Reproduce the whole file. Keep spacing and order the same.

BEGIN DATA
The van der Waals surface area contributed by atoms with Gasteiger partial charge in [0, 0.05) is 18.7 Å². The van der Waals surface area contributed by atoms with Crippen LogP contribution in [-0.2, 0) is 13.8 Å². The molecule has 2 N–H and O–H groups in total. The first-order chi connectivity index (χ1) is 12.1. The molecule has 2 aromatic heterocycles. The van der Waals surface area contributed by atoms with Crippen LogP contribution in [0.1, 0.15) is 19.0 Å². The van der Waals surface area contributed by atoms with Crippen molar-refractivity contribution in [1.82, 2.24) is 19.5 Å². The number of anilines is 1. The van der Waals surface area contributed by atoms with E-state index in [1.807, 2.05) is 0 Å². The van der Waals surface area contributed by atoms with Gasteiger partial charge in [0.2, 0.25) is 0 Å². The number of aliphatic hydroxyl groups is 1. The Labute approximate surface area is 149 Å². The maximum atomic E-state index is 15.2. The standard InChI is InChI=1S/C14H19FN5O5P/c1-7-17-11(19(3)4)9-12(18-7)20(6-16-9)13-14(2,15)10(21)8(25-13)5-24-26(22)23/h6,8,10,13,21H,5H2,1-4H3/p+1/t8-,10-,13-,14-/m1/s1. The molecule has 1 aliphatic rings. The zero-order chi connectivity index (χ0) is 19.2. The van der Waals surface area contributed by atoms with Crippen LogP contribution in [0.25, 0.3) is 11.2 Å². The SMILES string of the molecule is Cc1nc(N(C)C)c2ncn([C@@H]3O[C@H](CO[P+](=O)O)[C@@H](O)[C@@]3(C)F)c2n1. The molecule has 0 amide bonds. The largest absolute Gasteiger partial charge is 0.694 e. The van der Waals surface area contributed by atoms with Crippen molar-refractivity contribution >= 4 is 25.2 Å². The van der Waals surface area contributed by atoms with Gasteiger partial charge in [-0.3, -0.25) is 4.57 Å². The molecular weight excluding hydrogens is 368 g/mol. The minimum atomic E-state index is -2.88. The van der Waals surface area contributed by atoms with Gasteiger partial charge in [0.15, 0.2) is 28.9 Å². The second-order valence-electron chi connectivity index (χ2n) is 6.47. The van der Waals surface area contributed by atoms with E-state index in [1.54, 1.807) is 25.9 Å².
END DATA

The van der Waals surface area contributed by atoms with Gasteiger partial charge in [0, 0.05) is 18.7 Å². The van der Waals surface area contributed by atoms with Crippen LogP contribution in [-0.2, 0) is 13.8 Å². The molecule has 2 N–H and O–H groups in total. The first-order chi connectivity index (χ1) is 12.1. The molecule has 2 aromatic heterocycles. The van der Waals surface area contributed by atoms with Crippen LogP contribution in [0.1, 0.15) is 19.0 Å². The van der Waals surface area contributed by atoms with Crippen molar-refractivity contribution in [1.82, 2.24) is 19.5 Å². The number of anilines is 1. The van der Waals surface area contributed by atoms with E-state index in [1.807, 2.05) is 0 Å². The van der Waals surface area contributed by atoms with Gasteiger partial charge in [0.2, 0.25) is 0 Å². The number of aliphatic hydroxyl groups is 1. The Labute approximate surface area is 149 Å². The maximum atomic E-state index is 15.2. The standard InChI is InChI=1S/C14H19FN5O5P/c1-7-17-11(19(3)4)9-12(18-7)20(6-16-9)13-14(2,15)10(21)8(25-13)5-24-26(22)23/h6,8,10,13,21H,5H2,1-4H3/p+1/t8-,10-,13-,14-/m1/s1. The molecule has 1 aliphatic rings. The zero-order chi connectivity index (χ0) is 19.2. The van der Waals surface area contributed by atoms with Crippen LogP contribution in [0.25, 0.3) is 11.2 Å². The SMILES string of the molecule is Cc1nc(N(C)C)c2ncn([C@@H]3O[C@H](CO[P+](=O)O)[C@@H](O)[C@@]3(C)F)c2n1. The molecule has 0 amide bonds. The largest absolute Gasteiger partial charge is 0.694 e. The van der Waals surface area contributed by atoms with Crippen molar-refractivity contribution >= 4 is 25.2 Å². The van der Waals surface area contributed by atoms with Gasteiger partial charge in [-0.3, -0.25) is 4.57 Å². The molecular weight excluding hydrogens is 368 g/mol. The minimum atomic E-state index is -2.88. The van der Waals surface area contributed by atoms with Gasteiger partial charge in [0.15, 0.2) is 28.9 Å². The second-order valence-electron chi connectivity index (χ2n) is 6.47. The van der Waals surface area contributed by atoms with E-state index in [1.54, 1.807) is 25.9 Å².